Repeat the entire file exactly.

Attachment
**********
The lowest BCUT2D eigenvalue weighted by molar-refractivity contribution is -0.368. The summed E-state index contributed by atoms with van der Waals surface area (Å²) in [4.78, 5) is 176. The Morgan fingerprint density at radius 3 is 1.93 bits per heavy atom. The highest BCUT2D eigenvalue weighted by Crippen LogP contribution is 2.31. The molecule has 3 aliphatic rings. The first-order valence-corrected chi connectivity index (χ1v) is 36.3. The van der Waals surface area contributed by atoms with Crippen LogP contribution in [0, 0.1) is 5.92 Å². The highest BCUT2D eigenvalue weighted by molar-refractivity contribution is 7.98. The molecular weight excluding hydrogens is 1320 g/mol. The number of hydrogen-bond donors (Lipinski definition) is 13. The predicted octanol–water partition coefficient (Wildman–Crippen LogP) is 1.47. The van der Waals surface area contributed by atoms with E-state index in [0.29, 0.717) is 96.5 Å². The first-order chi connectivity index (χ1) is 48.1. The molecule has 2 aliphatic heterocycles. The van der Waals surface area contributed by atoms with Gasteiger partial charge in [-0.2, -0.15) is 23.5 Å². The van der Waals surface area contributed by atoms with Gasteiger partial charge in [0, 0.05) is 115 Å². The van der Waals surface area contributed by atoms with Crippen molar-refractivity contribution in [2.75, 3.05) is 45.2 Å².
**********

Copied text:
The lowest BCUT2D eigenvalue weighted by molar-refractivity contribution is -0.368. The summed E-state index contributed by atoms with van der Waals surface area (Å²) in [4.78, 5) is 176. The Morgan fingerprint density at radius 3 is 1.93 bits per heavy atom. The highest BCUT2D eigenvalue weighted by Crippen LogP contribution is 2.31. The molecule has 3 aliphatic rings. The first-order valence-corrected chi connectivity index (χ1v) is 36.3. The van der Waals surface area contributed by atoms with Crippen LogP contribution in [0, 0.1) is 5.92 Å². The highest BCUT2D eigenvalue weighted by molar-refractivity contribution is 7.98. The molecular weight excluding hydrogens is 1320 g/mol. The number of hydrogen-bond donors (Lipinski definition) is 13. The predicted octanol–water partition coefficient (Wildman–Crippen LogP) is 1.47. The van der Waals surface area contributed by atoms with E-state index in [0.29, 0.717) is 96.5 Å². The first-order chi connectivity index (χ1) is 48.1. The molecule has 2 aliphatic heterocycles. The van der Waals surface area contributed by atoms with Gasteiger partial charge in [-0.2, -0.15) is 23.5 Å². The van der Waals surface area contributed by atoms with Gasteiger partial charge in [0, 0.05) is 115 Å². The van der Waals surface area contributed by atoms with Crippen molar-refractivity contribution in [2.75, 3.05) is 45.2 Å².